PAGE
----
Swiftly honoring a campaign pledge, newly empowered Republicans pushed legislation to repeal the nation's year-old healthcare overhaul through the House Wednesday night, brushing aside implacable opposition in the Senate and a veto threat from President Barack Obama.
The 245-189 vote was largely along party lines, and cleared the way for the second phase of the "repeal and replace" promise that victorious Republicans made to the voters last fall. GOP officials said that in the coming months, congressional committees will propose changes to the existing legislation, calling for elimination of a requirement for individuals to purchase coverage, for example, and recommending curbs on medical malpractice lawsuits.
Republicans also intend to try to reverse many of the changes Democrats made to Medicare Advantage, the private alternative to the traditional government-run healthcare program for seniors.
Like the repeal bill itself, these other measures will require Senate approval and a presidential signature to take effect, and the prospect is for months of maneuvering on the issue.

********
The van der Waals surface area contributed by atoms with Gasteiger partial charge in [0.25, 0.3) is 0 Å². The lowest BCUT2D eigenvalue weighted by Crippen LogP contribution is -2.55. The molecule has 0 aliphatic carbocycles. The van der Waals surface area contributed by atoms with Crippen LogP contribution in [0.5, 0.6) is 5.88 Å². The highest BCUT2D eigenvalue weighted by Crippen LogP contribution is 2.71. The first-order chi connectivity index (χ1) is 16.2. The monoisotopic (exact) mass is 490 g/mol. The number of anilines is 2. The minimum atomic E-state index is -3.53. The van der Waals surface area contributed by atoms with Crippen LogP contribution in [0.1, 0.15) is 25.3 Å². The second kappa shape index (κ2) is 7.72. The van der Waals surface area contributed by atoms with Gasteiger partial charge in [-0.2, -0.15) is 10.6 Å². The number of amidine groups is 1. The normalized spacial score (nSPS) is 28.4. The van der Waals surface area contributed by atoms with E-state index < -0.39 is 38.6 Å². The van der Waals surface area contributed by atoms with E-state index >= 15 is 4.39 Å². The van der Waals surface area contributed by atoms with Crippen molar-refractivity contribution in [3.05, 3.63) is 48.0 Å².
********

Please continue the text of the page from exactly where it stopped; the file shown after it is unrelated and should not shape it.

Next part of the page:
Debate across two days leading to the vote was markedly restrained, as lawmakers in both political parties observed self-imposed vows of civility in the wake of the shooting rampage in Arizona that left six dead and Rep. Gabrielle Giffords wounded.
But there was no mistaking the significance many first-term Republican lawmakers attached to a day they had long waited for, finally getting a chance to speak and then vote on the House floor against a law they had campaigned for months to repeal.
Rep. Jeff Duncan, R-S.C. said the legislation produced by Obama and congressional Democrats was a "job-killing, socialistic" approach to healthcare. Rep. Frank Guinta of New Hampshire, who defeated a Democratic incumbent last fall, said it was misguided, needing repeal.
"The American people have soundly, soundly rejected the Democrats' government takeover of healthcare," said Rep. Sandy Adams of Florida.
Rep. Steve Southerland, also of Florida, said the law imposes a crushing tax burden on businesses, and he predicted "1.6 million jobs will be lost by 2014 due to this mandate" to require many businesses to provide coverage for employees.